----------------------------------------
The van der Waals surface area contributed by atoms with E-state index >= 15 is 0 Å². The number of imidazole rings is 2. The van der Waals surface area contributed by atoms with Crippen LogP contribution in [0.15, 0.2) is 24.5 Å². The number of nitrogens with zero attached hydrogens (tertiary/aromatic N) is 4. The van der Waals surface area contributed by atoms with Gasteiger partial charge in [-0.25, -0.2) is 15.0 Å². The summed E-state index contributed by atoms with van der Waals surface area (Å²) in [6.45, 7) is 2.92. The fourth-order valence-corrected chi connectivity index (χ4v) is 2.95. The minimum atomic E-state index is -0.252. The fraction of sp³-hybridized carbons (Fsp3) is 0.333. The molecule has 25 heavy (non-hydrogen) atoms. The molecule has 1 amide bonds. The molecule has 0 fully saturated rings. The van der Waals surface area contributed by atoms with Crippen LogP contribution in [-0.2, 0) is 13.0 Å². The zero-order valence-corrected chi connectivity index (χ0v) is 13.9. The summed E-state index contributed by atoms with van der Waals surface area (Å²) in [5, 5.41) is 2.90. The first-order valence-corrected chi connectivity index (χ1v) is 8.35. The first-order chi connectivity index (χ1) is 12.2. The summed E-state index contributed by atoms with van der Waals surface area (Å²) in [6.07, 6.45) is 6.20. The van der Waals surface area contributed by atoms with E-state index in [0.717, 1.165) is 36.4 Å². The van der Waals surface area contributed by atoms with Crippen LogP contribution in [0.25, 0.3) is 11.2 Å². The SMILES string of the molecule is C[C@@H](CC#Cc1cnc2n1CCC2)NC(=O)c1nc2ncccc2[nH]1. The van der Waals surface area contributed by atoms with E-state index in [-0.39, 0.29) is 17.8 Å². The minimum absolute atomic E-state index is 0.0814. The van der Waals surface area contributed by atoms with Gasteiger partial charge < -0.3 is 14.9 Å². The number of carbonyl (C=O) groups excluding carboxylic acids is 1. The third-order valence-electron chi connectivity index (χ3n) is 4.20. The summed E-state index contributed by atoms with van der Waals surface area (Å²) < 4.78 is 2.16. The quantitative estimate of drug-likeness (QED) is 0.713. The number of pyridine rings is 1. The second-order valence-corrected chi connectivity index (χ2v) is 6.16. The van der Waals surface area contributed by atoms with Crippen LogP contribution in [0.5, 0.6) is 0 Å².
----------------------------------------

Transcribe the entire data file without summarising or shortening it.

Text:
The van der Waals surface area contributed by atoms with E-state index >= 15 is 0 Å². The number of imidazole rings is 2. The van der Waals surface area contributed by atoms with Crippen LogP contribution in [0.15, 0.2) is 24.5 Å². The number of nitrogens with zero attached hydrogens (tertiary/aromatic N) is 4. The van der Waals surface area contributed by atoms with Gasteiger partial charge in [-0.25, -0.2) is 15.0 Å². The summed E-state index contributed by atoms with van der Waals surface area (Å²) in [6.45, 7) is 2.92. The fourth-order valence-corrected chi connectivity index (χ4v) is 2.95. The minimum atomic E-state index is -0.252. The fraction of sp³-hybridized carbons (Fsp3) is 0.333. The molecule has 25 heavy (non-hydrogen) atoms. The molecule has 1 amide bonds. The molecule has 0 fully saturated rings. The van der Waals surface area contributed by atoms with Crippen LogP contribution in [-0.2, 0) is 13.0 Å². The zero-order valence-corrected chi connectivity index (χ0v) is 13.9. The summed E-state index contributed by atoms with van der Waals surface area (Å²) in [5, 5.41) is 2.90. The first-order valence-corrected chi connectivity index (χ1v) is 8.35. The first-order chi connectivity index (χ1) is 12.2. The summed E-state index contributed by atoms with van der Waals surface area (Å²) in [6.07, 6.45) is 6.20. The van der Waals surface area contributed by atoms with E-state index in [0.717, 1.165) is 36.4 Å². The van der Waals surface area contributed by atoms with Crippen LogP contribution in [0.25, 0.3) is 11.2 Å². The SMILES string of the molecule is C[C@@H](CC#Cc1cnc2n1CCC2)NC(=O)c1nc2ncccc2[nH]1. The van der Waals surface area contributed by atoms with E-state index in [-0.39, 0.29) is 17.8 Å². The minimum absolute atomic E-state index is 0.0814. The van der Waals surface area contributed by atoms with Gasteiger partial charge < -0.3 is 14.9 Å². The number of carbonyl (C=O) groups excluding carboxylic acids is 1. The third-order valence-electron chi connectivity index (χ3n) is 4.20. The summed E-state index contributed by atoms with van der Waals surface area (Å²) < 4.78 is 2.16. The quantitative estimate of drug-likeness (QED) is 0.713. The number of pyridine rings is 1. The second-order valence-corrected chi connectivity index (χ2v) is 6.16. The van der Waals surface area contributed by atoms with Crippen LogP contribution in [0.5, 0.6) is 0 Å².